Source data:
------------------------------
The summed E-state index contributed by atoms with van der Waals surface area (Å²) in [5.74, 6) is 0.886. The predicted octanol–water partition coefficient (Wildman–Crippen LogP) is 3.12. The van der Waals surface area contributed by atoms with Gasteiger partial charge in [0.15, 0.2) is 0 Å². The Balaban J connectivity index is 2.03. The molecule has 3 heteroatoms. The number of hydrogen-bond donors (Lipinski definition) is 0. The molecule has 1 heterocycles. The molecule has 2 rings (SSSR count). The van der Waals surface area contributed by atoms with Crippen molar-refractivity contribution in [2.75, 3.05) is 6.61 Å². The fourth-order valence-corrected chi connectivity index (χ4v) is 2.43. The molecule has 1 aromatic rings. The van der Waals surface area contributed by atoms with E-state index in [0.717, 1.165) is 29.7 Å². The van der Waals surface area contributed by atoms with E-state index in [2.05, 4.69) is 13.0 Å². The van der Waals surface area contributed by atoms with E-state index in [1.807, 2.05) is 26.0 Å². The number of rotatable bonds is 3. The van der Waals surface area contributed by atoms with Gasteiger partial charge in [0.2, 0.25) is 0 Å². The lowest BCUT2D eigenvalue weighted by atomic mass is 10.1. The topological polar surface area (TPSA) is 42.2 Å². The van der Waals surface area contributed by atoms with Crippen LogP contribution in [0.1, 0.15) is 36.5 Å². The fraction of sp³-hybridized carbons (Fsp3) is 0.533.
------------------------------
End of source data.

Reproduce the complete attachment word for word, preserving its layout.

The summed E-state index contributed by atoms with van der Waals surface area (Å²) in [5.74, 6) is 0.886. The predicted octanol–water partition coefficient (Wildman–Crippen LogP) is 3.12. The van der Waals surface area contributed by atoms with Gasteiger partial charge in [0.15, 0.2) is 0 Å². The Balaban J connectivity index is 2.03. The molecule has 3 heteroatoms. The number of hydrogen-bond donors (Lipinski definition) is 0. The molecule has 1 heterocycles. The molecule has 2 rings (SSSR count). The van der Waals surface area contributed by atoms with Crippen molar-refractivity contribution in [2.75, 3.05) is 6.61 Å². The fourth-order valence-corrected chi connectivity index (χ4v) is 2.43. The molecule has 1 aromatic rings. The van der Waals surface area contributed by atoms with E-state index in [0.717, 1.165) is 29.7 Å². The van der Waals surface area contributed by atoms with E-state index in [2.05, 4.69) is 13.0 Å². The van der Waals surface area contributed by atoms with E-state index in [1.807, 2.05) is 26.0 Å². The number of rotatable bonds is 3. The van der Waals surface area contributed by atoms with Gasteiger partial charge in [0.2, 0.25) is 0 Å². The lowest BCUT2D eigenvalue weighted by atomic mass is 10.1. The topological polar surface area (TPSA) is 42.2 Å². The van der Waals surface area contributed by atoms with Crippen LogP contribution in [0.1, 0.15) is 36.5 Å². The fraction of sp³-hybridized carbons (Fsp3) is 0.533.